Monday, 3 June 2019

Big Youth




Screaming Target (1972)


Screaming Target/Pride & Joy Rock/Be Careful/Tipper Tone Rock/One Of These Fine Days/The Killer/Solomon A Gunday/Honesty/I Am Alright/Lee A Low/KG's (Half Way Tree)/Origan Style     
                                       

This was Big Youth's debut album, released as early as 1972, surprisingly. Big Youth was one of the first reggae “toasters” - DJs who “toasted” i.e. semi-sung vocals over an often recognisable beat from another familiar song, such as No, No, No on the title track of this album. U-Roy was one of the first exponents, closely followed by Big Youth.

I find it very difficult to review this particular “DJ” genre in the track by track style that I apply to say, rock, soul or folk albums. The tracks are relatively similar - drum shot kick start, a thumping, heavy dubby skanking beat and Big Youth’s assorted “toasts” over the top of the “riddim”. They just sort of envelop you in a bassy, floor-shaking cocoon for half an hour, which is enough to satisfy my need for some of the DJ vibe. Many of his utterances have been used by subsequent reggae/two tone bands, notably The Beat, who used "good God" and "well, look at dat" regularly.

In his toasts, Big Youth ruminates on various issues - cultural consciousness, Rastafarian devotion, social problems, girls, the usual stuff. A favourite is the relative nursery-rhyme inspired nonsense of Solomon A Gunday, with its captivating trombone riffs and gentle, melodious riddim. This is a perfect example of the DJ/Roots genre - incomprehensible chatter over a subtle beat. 

A lot of the backing tracks the Youth used are relatively tuneful and light in texture (the same applied to U-Roy’s material) as opposed to a heavier, dubbier backing. A lot of the tracks are derived from early seventies almost rock steady mid-paced beats - lightly skanking guitars and swirling organ parts, such as featured heavily on Honesty. 

I Am Alright, however, does have an impressive big, booming bass line, but it is also melodious. I love the bass line on this one. Youth’s vocal over the often solitary bass line is addictive. Lee A Low ploughs the same furrow as well. One Of These Days has a haunting vocal and an insistent melody.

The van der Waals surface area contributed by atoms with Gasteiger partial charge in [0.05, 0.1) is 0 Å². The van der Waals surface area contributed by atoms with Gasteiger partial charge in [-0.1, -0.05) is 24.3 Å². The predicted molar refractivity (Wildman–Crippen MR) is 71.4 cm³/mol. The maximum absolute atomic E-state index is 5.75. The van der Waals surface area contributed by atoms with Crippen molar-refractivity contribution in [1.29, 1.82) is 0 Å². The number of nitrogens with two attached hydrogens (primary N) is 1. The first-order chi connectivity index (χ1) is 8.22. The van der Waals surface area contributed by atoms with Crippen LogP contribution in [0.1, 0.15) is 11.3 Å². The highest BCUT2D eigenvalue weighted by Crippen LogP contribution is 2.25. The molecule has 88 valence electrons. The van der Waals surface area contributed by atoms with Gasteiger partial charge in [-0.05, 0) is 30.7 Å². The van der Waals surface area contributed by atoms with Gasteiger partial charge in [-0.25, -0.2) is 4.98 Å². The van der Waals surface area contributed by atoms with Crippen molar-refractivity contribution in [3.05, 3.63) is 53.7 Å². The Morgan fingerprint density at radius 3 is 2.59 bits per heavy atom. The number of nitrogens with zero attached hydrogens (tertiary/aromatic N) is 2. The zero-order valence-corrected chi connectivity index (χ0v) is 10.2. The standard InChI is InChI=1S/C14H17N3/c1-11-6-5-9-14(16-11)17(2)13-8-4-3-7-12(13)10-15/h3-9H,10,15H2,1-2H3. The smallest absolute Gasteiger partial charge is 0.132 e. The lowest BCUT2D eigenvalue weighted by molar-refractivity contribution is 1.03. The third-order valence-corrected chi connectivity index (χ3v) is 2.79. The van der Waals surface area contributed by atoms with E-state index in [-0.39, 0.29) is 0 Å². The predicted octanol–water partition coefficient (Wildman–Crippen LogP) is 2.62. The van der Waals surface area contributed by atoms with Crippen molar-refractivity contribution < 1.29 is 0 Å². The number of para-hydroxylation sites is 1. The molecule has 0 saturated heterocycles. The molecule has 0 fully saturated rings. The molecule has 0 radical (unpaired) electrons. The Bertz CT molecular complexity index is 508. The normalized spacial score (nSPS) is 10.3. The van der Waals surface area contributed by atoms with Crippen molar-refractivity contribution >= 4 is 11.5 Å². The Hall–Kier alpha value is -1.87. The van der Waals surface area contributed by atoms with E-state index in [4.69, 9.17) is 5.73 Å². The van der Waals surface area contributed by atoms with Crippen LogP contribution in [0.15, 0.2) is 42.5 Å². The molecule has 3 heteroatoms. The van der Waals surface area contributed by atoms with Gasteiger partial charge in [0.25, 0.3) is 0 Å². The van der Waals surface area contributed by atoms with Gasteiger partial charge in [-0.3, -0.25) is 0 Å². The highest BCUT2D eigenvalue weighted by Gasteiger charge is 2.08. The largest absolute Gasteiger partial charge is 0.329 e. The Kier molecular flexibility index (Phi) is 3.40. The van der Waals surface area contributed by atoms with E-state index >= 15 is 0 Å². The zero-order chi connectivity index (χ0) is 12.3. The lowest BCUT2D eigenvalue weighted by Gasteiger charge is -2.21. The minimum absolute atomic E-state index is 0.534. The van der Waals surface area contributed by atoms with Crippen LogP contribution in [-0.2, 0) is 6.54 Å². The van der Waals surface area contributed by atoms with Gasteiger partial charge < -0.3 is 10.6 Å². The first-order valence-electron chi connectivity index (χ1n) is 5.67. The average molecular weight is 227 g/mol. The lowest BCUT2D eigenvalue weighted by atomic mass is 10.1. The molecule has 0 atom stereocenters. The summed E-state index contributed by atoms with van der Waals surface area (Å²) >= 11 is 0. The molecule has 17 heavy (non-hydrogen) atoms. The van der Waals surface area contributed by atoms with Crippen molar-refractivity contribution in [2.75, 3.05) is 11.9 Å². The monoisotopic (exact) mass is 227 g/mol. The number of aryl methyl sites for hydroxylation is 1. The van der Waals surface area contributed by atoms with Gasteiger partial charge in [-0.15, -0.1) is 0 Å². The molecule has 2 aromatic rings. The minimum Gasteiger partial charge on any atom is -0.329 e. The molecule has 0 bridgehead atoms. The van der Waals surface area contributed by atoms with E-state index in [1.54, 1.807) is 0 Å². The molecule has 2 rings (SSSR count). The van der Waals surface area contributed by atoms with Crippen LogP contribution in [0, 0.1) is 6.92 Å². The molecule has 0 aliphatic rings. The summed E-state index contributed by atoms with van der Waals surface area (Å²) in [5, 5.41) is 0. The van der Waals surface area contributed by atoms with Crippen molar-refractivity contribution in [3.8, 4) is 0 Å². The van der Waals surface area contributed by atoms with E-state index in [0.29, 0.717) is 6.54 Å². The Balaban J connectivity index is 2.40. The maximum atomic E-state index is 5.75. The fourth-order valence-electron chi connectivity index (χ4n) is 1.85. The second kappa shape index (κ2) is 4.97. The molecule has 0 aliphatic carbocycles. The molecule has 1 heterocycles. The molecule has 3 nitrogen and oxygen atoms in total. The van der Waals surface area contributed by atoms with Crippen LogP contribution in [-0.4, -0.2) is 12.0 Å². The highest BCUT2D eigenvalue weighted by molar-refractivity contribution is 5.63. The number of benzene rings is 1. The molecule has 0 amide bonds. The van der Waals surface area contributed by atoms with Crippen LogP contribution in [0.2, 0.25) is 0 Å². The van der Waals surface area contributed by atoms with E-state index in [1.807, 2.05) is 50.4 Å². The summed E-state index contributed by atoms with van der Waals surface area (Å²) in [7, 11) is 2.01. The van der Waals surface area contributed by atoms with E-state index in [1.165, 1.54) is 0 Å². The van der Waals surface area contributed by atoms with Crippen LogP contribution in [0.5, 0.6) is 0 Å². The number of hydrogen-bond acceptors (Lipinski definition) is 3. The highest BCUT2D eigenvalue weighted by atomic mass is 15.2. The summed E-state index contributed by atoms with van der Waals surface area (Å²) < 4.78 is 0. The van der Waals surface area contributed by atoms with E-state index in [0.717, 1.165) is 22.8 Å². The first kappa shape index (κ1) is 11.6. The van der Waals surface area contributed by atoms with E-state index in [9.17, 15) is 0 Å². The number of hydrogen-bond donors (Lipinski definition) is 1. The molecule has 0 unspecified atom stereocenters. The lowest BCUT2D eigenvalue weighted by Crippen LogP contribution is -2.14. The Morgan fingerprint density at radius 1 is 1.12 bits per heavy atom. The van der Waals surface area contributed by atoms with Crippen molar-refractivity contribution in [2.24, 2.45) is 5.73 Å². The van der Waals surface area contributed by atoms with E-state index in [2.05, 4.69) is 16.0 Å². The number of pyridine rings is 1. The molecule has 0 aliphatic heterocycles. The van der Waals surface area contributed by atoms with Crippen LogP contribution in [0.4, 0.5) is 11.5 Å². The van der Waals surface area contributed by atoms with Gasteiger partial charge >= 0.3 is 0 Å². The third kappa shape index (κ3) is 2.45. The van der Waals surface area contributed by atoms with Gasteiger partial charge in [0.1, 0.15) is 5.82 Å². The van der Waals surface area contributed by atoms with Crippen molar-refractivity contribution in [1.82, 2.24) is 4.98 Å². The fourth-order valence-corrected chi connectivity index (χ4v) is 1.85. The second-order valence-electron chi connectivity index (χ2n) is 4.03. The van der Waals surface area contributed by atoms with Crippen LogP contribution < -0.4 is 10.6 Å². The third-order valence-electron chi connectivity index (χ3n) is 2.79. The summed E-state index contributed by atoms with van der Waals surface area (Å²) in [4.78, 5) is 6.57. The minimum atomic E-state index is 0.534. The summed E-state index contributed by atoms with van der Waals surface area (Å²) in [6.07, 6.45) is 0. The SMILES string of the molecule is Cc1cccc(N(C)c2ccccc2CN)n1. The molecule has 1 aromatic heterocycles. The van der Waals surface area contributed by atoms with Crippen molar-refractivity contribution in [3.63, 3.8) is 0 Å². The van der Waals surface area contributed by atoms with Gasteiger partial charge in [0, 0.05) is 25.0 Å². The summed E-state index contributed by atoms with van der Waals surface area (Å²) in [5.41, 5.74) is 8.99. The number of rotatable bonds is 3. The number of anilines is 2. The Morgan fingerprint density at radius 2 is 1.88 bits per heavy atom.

KG's Halfway Tree is an interesting track, with an odd violin-like sound at the beginning before some seriously floor-shaking bass. The violin samples are rather catchy and continue throughout what is an instrumental with no toasting. Dubby reggae meets classical music. Well, well, well.

Pride And Ambition is a lovely cut, and features a great vocal from Leroy Smart (what Big Youth’s contribution was is to that track is unclear). Smart’s voice is higher and more melodic. 

One One Coco features a Gregory Isaacs track and a mournful, instantly recognisable vocal from Isaacs. Their Own Way Version features a Big Youth vocal, singing properly here as opposed to toasting. Be Careful has Dennis Brown on sampled vocals and Big Youth on toasting.

Considering this was released in 1972, several years before the roots explosion that came with the punk crossover of 76-79, it really was very ground-breaking. Bob Marley & The Wailers had yet to release Catch A Fire and most other reggae that was being released and listened to was of the commercial, upbeat style of Desmond DekkerJimmy Cliff and Dandy Livingstone. The world would not be ready for Big Youth for another four or five years.


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